That Magnificient Man in His Flying Machine
by Dick Daniels
Above, Dick Daniels prepares to take his first flight at the controls of a Cessna 172
He takes off perfectly
Approaching a popular destination, Catalina Island, below, flying over Avalon on Catalina
Typical cabin panel of a Cessna 172
Above, runway at
A Cessna 172, similar to the one Daniels flew.
Approach to Catalina’s airport, on top of a mountain. A challenging, but fun, landing.
Below . . . we’re back home! On the ground after a safe, happy landing at McClellan-Palomar Airport
Geez!, I can’t do this. It’s really hard!
To say the least, it was a challenge not being able to use the “wheel” in front of me to steer. It was totally useless. Instead, I was having to use the left and right rudder pedals that I could barely see on the cockpit floor under the control panel to keep the vehicle going the right direction as we zigzagged down the taxiway before I almost forgot to step on both brake pedals to stop. Even more challenging was what the man sitting next to me then said to me over the cockpit intercom.
“You’ll actually be flying the aircraft beginning with the take off,” said James Treiger, Pinnacle Aviation Academy’s chief flight instructor.
I tapped my earphones and checked the connections to be sure I heard correctly.
Apparently, I did.
I barely got us down the taxiway with the wheels on the ground, Whaddya mean I’m going to do the takeoff?
“Just keep your eyes focused ahead and the plane lined up on the white line when you start down the runway. Hold the yoke with your left hand and pull it back when I tell you – not until then. I’m right here in case you need me, but it’s really a piece of cake.”
James had more than 2,500 hours of flight time and holds every imaginable license and rating there is, it seemed. Easy for him to say. Not so easy for me, looking at the high-tech Garmin G1000 all-glass avionics suite in front of me, trying to figure out where the speedometer and gas gauge was.
Where’s “Drive,” by the way? Never mind; bad joke.
Sitting there waiting for inbound traffic to land before rolling out, I thought back to how I ended up in the left seat of a Cessna 172 Skyhawk on the taxiway at McClellan-Palomar Airport in Carlsbad. I was thinking of history, recalling the Wright brothers’ first successful flight in a heavier-than-air “flying machine” more than a century ago. I’ve never been an early adopter; in this case, it’s taken me 107 years to do what Orville and Wilbur did. But I was determined to surpass the several hundred feet of the brothers’ first few flights.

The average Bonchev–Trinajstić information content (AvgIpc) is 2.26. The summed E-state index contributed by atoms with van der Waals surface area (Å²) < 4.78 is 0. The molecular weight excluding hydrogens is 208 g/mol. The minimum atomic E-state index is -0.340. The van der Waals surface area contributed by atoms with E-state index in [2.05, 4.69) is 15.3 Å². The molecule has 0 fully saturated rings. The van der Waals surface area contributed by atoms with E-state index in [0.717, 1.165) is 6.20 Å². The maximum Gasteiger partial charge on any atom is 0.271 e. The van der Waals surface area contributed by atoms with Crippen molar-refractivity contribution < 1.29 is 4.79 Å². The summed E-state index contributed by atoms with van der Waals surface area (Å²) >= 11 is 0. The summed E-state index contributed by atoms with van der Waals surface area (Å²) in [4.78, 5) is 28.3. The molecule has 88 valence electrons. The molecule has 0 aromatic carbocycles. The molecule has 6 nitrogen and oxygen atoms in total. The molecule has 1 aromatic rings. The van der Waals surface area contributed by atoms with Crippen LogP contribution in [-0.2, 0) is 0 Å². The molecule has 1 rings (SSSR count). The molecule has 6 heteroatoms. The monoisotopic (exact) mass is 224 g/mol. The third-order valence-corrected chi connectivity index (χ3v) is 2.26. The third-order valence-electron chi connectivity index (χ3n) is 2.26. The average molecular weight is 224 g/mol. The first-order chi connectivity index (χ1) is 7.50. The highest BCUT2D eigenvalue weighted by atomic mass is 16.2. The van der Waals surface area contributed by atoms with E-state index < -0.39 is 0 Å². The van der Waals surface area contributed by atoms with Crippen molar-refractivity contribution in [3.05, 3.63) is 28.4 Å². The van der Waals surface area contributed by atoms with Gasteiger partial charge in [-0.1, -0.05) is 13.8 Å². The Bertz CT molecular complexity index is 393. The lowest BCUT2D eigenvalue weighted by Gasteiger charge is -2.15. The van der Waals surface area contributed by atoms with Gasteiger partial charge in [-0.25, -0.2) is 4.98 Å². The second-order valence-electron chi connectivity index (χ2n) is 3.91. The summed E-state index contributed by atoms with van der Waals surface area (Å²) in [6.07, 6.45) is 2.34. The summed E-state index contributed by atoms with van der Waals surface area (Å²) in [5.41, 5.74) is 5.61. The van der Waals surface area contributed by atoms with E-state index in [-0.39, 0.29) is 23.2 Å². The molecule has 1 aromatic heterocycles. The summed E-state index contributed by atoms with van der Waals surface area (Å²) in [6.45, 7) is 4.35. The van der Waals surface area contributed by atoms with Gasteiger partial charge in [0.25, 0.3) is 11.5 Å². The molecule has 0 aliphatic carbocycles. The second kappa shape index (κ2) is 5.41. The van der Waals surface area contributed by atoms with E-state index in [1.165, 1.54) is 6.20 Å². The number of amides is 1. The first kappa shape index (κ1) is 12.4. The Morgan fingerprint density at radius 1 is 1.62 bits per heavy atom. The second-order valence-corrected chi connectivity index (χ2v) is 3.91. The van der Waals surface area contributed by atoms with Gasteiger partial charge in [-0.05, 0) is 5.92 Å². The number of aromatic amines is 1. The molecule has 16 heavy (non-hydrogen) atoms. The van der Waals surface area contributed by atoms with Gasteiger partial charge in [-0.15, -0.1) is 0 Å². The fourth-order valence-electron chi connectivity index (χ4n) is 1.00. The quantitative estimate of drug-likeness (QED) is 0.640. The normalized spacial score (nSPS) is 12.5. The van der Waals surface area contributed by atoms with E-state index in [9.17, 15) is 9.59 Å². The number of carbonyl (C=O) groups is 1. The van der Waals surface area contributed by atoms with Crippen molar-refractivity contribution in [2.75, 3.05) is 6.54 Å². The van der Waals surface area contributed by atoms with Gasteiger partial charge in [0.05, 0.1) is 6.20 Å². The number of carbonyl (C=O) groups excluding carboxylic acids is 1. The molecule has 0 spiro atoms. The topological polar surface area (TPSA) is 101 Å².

How on earth did I get myself into this?
It all began a couple of months ago with an afternoon phone call from Lyle Davis, The Paper’s editor and publisher. He had been contacted by a representative of the Airplane Owners and Pilots Association asking him to find somebody game enough to take a demonstration flight from Pinnacle Aviation Academy and then write an account of that adventure for publication.
“My first thought was you, my friend,” Lyle purred. “A politician with enough pluck to do this and then give me the story for my readers. Whaddya say?”
Sure, anything for you, Lyle.
Actually, I liked the idea initially only because it would be several weeks before I actually had to do it.
April came and along with it several showers and blustery winds in the days immediately preceding the scheduled flight. I grew concerned about the prospect of bouncing around in a stormy sky and even looked skyward out of my window on a stormy afternoon to see if there was anybody fool enough to be up there.
All worries came to naught. The day of the flight last Friday turned into one of the most beautiful days of the spring season. By all accounts, the sky was perfect for what was planned: a 20-minute afternoon flight, beginning at McClellan-Palomar airport, flying down the coast to the Del Mar Fairgrounds before turning back to return to the airport.
Return; how sweet the word!
Before any thought of returning, though, it was my job, under James’ supervision, to get us on our way.
He had conducted an extensive preflight of the aircraft prior to my arrival. However, that was but one check. He again checked off switches and readouts on the control panel before we turned over the engine.
James also “pre-flighted” me. What follows is a mostly accurate paraphrase.
“This isn’t going to happen but I’m obligated to give you some instructions. In the event we have to land the plane somewhere other than the airport, be sure to open your door prior to the plane coming into contact with the ground so that it won’t be jammed shut if the airframe is damaged. Exit the airplane and walk about 100 yards beyond the left wing and sit down and wait for instructions.”
Thanks for the info, but let’s not dwell on that if you don’t mind.
Later, there was the before-taxi checklist and then another review of more switches and lights than I can recount here before he said, “Dick, we’re cleared for takeoff.”
Good Lord, this is really going to happen!
In front of me, revving up to takeoff speed, was the Cessna’s four-cylinder 180-horsepower engine. That’s fewer horses than my automobile’s six-cylinder engine has.
But hey, who’s comparing?
Actually, I was. On the way to the airport, I had followed a boat trailer with an Evinrude 200-horepower outboard motor hanging over the stern. Recalling that now as I moved the plane into takeoff position, it occurred to me I needed more power in what I was about to do than some pleasure boat motoring about on a Carlsbad lagoon.
Whatever concerns I had about power quickly diminished as the plane quickly sprinted down the runway; me with one hand on the wheel (yoke) and the other near the hand throttle -- praying that my feet would keep us going straight.
At about 55 knots, James said, “Lift ‘er up,” referring to the yoke that had suddenly become critically important and on which I was resting my hand. I pulled it back and suddenly the cockpit windshield was filled with blue sky as the engine nosed the plane upward with not all that much effort.
Darn thing seems to be flying itself.